“I saw them for the first time last year, and was struck by the rhythms of the schools of fish swimming in formation, their beautiful colours, and the opportunity to witness so poetically the end of one phase of a life cycle, and the beginning of another.”
Shelley Hocknell, South Shore artist.
Shelley embodies the essence of Tahoe’s mountain culture. She’s an avid rock climber and mountaineer who has an inexhaustible supply of energy for creating art. In fact, she’s creating a painting a day.
Themes include rock climbing in which she’s mastered capturing the physical prowess and finesse of this sport in her charcoal and colored paintings. She also paints vineyards, landscapes and Kokanee Salmon.
About the Artist:
I was born in North Wales (UK), graduating with a degree in Art & Visual Culture in 1997. I had my first exhibition in 1995, whilst still a student, and this inspired me to work hard to forge a career in art. After graduating, I began painting rock climbers, inspired by a trip to Colorado where I tried climbing for the first time. ‘Climbing Art’ became my specialty, and was extremely well received in the UK.
An initial sellout exhibition led to several National TV News stories, and a feature on a Welsh Arts program. I was asked to exhibit at the Kendal International Mountain Film Festival, where I met the film maker David Jinks. His film company, FridgeProductions made an award-winning documentary, ‘High Art’, profiling my work in 2005. I built up a successful art gallery from 2000 – 2005, which attracted corporate sponsorship and public funding.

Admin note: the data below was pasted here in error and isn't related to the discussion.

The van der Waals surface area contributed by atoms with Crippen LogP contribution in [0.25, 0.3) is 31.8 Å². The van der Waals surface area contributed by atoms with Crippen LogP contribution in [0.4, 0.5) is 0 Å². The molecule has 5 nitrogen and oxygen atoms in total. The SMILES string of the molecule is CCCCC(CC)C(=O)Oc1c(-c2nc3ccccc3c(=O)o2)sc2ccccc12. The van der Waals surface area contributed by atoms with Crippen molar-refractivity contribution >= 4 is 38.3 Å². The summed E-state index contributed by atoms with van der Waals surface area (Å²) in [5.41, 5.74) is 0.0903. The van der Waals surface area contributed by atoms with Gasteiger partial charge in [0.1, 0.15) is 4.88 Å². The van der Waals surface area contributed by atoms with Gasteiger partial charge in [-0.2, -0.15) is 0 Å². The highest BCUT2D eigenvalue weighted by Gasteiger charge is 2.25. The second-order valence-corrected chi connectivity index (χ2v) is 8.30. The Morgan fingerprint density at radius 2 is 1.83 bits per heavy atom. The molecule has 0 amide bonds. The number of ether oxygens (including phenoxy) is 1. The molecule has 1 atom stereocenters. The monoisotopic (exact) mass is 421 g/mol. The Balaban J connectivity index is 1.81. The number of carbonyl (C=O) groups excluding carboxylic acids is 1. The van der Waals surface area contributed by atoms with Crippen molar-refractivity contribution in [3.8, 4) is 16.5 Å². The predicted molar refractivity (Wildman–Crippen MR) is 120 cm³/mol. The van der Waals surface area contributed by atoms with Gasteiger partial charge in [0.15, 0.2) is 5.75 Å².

I left the UK to travel, paint and climb in June 2005 – during which time I met my husband, Taylor. We now live in Lake Tahoe, USA.
My work is informed by the rigorous discipline of drawing from life, as I started drawing from the nude figure aged 12. I take my inspiration from the artists Rodin and Michelangelo, as they both used muscular movement to render inner feelings, and I strive to achieve the same sense of emotion and passion in my work.
My work is mostly representational, inspired by my environment, people and life. Even the most unlikely subjects, such as Kokanee Salmon, or young vines growing in a winery are metaphors for how I am feeling at the time, so can be regarded as a visual fusion or observation and experience. Although I have lived in the US for over two years now, my work still bears the hallmark of the Welsh style – the bold use of black is particularly noticeable in Welsh art, probably due to the amount of darkness in our native landscape, as slate and coal were the major industries in Wales until relatively recently.
I regard my work as an expression of energy, movement and light. I strive to achieve this through colour, bold brushstrokes or charcoal lines, and through the subject’s own momentum on the picture plane. I work in a broad range of media, but particularly love oils for major pieces. I am working on a collection of large, heavily textured oils right now, which I anticipate to complete next year. They are inspired by Turner’s use of light, and will be centred on the theme of ‘Home’.
To view Shelley’s work, click here.